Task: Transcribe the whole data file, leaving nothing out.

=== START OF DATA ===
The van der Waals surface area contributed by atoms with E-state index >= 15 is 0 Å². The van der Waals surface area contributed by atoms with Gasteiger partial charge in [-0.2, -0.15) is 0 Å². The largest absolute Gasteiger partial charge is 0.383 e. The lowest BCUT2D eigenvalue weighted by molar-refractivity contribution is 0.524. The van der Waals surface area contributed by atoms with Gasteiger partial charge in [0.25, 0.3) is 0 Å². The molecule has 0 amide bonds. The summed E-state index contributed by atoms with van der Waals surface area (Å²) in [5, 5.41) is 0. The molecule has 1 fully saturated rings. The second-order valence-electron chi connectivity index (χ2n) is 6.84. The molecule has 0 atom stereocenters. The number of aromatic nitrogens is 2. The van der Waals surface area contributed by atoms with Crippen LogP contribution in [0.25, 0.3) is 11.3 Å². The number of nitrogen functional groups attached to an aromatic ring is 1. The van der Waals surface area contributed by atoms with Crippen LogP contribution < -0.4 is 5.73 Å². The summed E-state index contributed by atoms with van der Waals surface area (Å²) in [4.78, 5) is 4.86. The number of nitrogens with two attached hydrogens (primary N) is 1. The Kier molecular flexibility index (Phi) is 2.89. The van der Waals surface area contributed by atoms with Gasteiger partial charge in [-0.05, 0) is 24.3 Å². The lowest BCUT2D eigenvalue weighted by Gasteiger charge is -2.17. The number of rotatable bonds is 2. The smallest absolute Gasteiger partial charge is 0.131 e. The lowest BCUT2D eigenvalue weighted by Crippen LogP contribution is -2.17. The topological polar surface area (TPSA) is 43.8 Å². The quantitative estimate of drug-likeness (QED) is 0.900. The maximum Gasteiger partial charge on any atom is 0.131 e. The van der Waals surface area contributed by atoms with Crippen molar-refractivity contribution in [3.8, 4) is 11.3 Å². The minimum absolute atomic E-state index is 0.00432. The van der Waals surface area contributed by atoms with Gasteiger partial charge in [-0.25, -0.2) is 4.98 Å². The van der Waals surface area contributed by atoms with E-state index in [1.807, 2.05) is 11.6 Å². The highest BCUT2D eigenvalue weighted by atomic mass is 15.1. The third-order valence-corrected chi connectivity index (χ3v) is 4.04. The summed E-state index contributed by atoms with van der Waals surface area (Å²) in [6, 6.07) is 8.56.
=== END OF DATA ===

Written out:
The van der Waals surface area contributed by atoms with E-state index >= 15 is 0 Å². The van der Waals surface area contributed by atoms with Gasteiger partial charge in [-0.2, -0.15) is 0 Å². The largest absolute Gasteiger partial charge is 0.383 e. The lowest BCUT2D eigenvalue weighted by molar-refractivity contribution is 0.524. The van der Waals surface area contributed by atoms with Gasteiger partial charge in [0.25, 0.3) is 0 Å². The molecule has 0 amide bonds. The summed E-state index contributed by atoms with van der Waals surface area (Å²) in [5, 5.41) is 0. The molecule has 1 fully saturated rings. The second-order valence-electron chi connectivity index (χ2n) is 6.84. The molecule has 0 atom stereocenters. The number of aromatic nitrogens is 2. The van der Waals surface area contributed by atoms with Crippen LogP contribution in [0.25, 0.3) is 11.3 Å². The number of nitrogen functional groups attached to an aromatic ring is 1. The van der Waals surface area contributed by atoms with Crippen LogP contribution < -0.4 is 5.73 Å². The summed E-state index contributed by atoms with van der Waals surface area (Å²) in [4.78, 5) is 4.86. The number of nitrogens with two attached hydrogens (primary N) is 1. The Kier molecular flexibility index (Phi) is 2.89. The van der Waals surface area contributed by atoms with Gasteiger partial charge in [-0.05, 0) is 24.3 Å². The lowest BCUT2D eigenvalue weighted by Gasteiger charge is -2.17. The number of rotatable bonds is 2. The smallest absolute Gasteiger partial charge is 0.131 e. The lowest BCUT2D eigenvalue weighted by Crippen LogP contribution is -2.17. The topological polar surface area (TPSA) is 43.8 Å². The quantitative estimate of drug-likeness (QED) is 0.900. The maximum Gasteiger partial charge on any atom is 0.131 e. The van der Waals surface area contributed by atoms with Crippen molar-refractivity contribution in [3.8, 4) is 11.3 Å². The minimum absolute atomic E-state index is 0.00432. The van der Waals surface area contributed by atoms with Gasteiger partial charge in [-0.25, -0.2) is 4.98 Å². The van der Waals surface area contributed by atoms with E-state index in [1.807, 2.05) is 11.6 Å². The highest BCUT2D eigenvalue weighted by atomic mass is 15.1. The third-order valence-corrected chi connectivity index (χ3v) is 4.04. The summed E-state index contributed by atoms with van der Waals surface area (Å²) in [6, 6.07) is 8.56.